National Beat Reporter
Massive cuts may come soon to the University of California Office of the President alongside the movement of some UC-wide programs to individual UC campuses, if suggestions made in an outside review are followed.
Huron Consulting Group authored the review and called for streamlining UCOP, “in what could amount to a 50% budget reduction,” according to The Los Angeles Times.
Although the review found that the UC office is “relatively lean,” the review still made suggestions on how the UC can cut back on its operations. One suggestion involved cutting $50 million from UCOP’s $833 million budget and eliminating 110 out of 1,790 positions. Another suggestion called for just $42 million in cuts and the elimination of 99 positions.
For the review to achieve a step towards budget reductions, UC-wide programs would need to move to individual UC campuses. Possible movements include moving University of California Press, headquartered in Oakland, Calif., to University of California, Los Angeles (UCLA), the Agricultural and Natural Resources division, headquartered in Davis, Calif., to University of California, Davis, and the UC Education Abroad Program (UCEAP) to UCSB.
UCEAP is already affiliated with UCSB EAP, and the two programs share IT and human resources departments. The system-wide office is currently located in Goleta, on Hollister Avenue.
UCSB Religious Studies Professor Juan Campo, Campus Director of UCSB EAP, stated that the proposal for UCSB to completely absorb UCEAP is “really a ridiculous thing to be considered.”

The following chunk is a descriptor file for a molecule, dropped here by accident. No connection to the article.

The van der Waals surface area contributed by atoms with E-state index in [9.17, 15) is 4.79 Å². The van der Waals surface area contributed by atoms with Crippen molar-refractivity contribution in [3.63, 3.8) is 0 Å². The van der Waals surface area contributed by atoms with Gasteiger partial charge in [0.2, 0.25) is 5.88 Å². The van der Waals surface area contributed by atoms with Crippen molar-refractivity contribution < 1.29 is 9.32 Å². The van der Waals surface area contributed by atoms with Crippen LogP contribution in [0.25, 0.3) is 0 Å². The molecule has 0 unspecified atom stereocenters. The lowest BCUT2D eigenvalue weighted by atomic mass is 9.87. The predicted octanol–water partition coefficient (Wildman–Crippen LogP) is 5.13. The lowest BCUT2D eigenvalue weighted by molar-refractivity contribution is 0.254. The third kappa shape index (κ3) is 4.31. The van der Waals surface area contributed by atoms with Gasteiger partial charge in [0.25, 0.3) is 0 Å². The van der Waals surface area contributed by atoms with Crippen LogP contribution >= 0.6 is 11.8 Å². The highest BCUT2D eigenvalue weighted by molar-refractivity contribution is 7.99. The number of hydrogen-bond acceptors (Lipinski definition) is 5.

“There is very little expense to the system-wide office to begin with, the UCEAP office funds itself pretty much,” Campo said. “It’s pretty much a self-operating institution so whatever budgetary benefits that incorporating UCEAP into [UCSB] would be minimal if any.”
Campo also expressed concern over the future of EAP if it were incorporated into UCSB. “There is a sense to have it completely absorbed by UCSB would be a way of killing it, most other UC campuses would consider EAP to be only a UCSB institution and are not likely to encourage their own students to take programs in it,” Campo said.
Campo emphasized that a decline in support from UC campuses for EAP would lead to a massive drop in enrollment for the program, eventually ending it altogether.
According to statements made to the Los Angeles Times, UC President Janet Napolitano claims the review was commissioned in order to find the most efficient way to run UCOP and to also address political pressures. These pressures included calls for cuts to the UC system made by Governor Jerry Brown and criticism UCOP faced after a state audit in April 2017.
This audit revealed that UC administration withheld $175 million in budget reserve funds, and these funds stemmed from UCOP’s budget.
“I do not think UCSB has the capacity to have all the administration and officials connected to UCEAP relocated onto the UCSB campus, there is simply not enough space,” Campo said about UCSB’s ability to absorb EAP.
One final point of concern for Campo was how UC students would enroll in EAP if UCSB absorbed it. “As I understand if EAP is absorbed by UCSB then any non-UCSB students who want to study abroad on EAP would have to be registered at UCSB and then have their units transferred back to their home campus once they come back,” Campo said.
Campo claims this would result in an increased difficulty to process paperwork. Currently, students enrolled in EAP obtain units directly from the program and transfer them back to their home campus.
“Housing EAP at UCSB would put stress on UCSB’s infrastructure and would become unsustainable over time,” Campo said.
Campo said that UCEAP receives $200,000 from the UC and could sustain a loss of that amount if UCOP decides to cut those funds.
“UCEAP is a multi-million dollar operation, it would not hurt if it lost that revenue,” Campo said. “What would kill it and what would really hurt it is if it was obliged to be absorbed by UCSB.”